After large-scale killings, aid groups find new ways to comfort

 From Florida to post-ISIS Iraq, incidents of mass violence have pushed humanitarian groups to offer care for trauma and ways for communities to rebond.

Ivor Prickett, for The New York Times/World Press Photo handout via REUTERS
Civilians in Mosul line up for aid distribution. in the Mamun neighbourhood. Picture taken March 15, 2017. Ivor Prickett, for The New York Times/World Press Photo handout via REUTERS NO RESALES. NO ARCHIVES

Charitable giving in the United States went up 4 percent last year, a nice jump after near-zero growth the year before, according to the Blackbaud Institute. The causes include a better economy, big hurricanes, and the ease of online giving. But also of note is that giving was even higher to faith-based and international aid groups.

One reason may be a new trend in giving: With more places suffering mass killing of innocent people, whether in Iraqi cities or in American schools, charities seek to heal individuals and communities of the trauma from such large-scale violence.

Like the aftermath of a natural disaster, individuals hit by mass killing must deal with fear, loss, and sadness. Humanitarian aid in the form of emotional and spiritual support is as necessary as physical relief and restoration. The violence has disrupted families and other relationships. To bring hope and reduce anxiety, the bonds of community must be restored. The simple act of caring can itself bring healing.

The latest example is the care offered to Parkland, Fla., after the Feb. 14 shooting at the local high school. Churches and other groups from afar have sent people to assist the families of victims and the community at large. For many of the visiting Christians, their prayers have led them to acts of love. Similar assistance was offered after other mass shootings in the US, such as that at a Las Vegas concert; in a church in Sutherland Springs, Texas; and in a nightclub in Orlando, Fla.

Humanitarian organizations are also active in former conflict zones where violence against civilians was widespread. A good example is the work in Iraqi cities newly liberated from the Islamic State (ISIS) and that group’s almost daily killings of civilians over three years.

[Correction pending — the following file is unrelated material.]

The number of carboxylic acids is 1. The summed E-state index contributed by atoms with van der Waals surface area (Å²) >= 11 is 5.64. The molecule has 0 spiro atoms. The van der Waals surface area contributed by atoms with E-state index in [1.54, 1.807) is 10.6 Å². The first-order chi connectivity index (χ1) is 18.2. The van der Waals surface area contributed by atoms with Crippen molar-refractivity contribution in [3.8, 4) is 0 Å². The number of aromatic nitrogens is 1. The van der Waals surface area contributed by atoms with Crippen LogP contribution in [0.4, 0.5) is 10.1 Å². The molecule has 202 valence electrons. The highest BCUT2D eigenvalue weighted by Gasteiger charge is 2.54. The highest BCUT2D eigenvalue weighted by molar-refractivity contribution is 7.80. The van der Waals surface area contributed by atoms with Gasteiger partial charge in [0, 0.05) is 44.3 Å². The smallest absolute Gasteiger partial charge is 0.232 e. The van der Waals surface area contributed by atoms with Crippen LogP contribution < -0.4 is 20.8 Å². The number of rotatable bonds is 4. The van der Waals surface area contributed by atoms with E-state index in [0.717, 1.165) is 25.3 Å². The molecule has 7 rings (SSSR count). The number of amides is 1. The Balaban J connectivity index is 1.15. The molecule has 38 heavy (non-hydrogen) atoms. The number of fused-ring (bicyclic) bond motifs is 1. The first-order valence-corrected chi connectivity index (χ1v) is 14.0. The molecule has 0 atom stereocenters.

An estimated 5.5 million Iraqis are now receiving post-conflict assistance. “Iraq and its people have survived great horror and pain,” said United Nations Secretary-General António Guterres at a conference this week in Kuwait that sought to raise money for rebuilding Iraq.

The social fabric of Iraqi cities such as Mosul must be restored, especially among ethnic and religious groups, in order to avoid yet another rise of a terrorist group like ISIS. Some in those groups gave support to ISIS.

“Iraq must come to terms with simmering, unresolved grievances and deep societal wounds that, left unaddressed, could generate another round of extremism and sectarian violence,” states Nancy Lindborg, president of the United States Institute of Peace. That body supports the work of grassroot groups trying to reconcile Sunni and Shiite Muslims, ethnic Kurds, and religious minorities such as Christians and Yazidis.

At the donors’ conference for Iraq, both private groups and governments pledged $30 billion toward the reconstruction of the country. Some of the money will be used to help Iraqis recover from the trauma of violence. They will need the comfort of caring individuals as much as the rebuilding of their homes and businesses.

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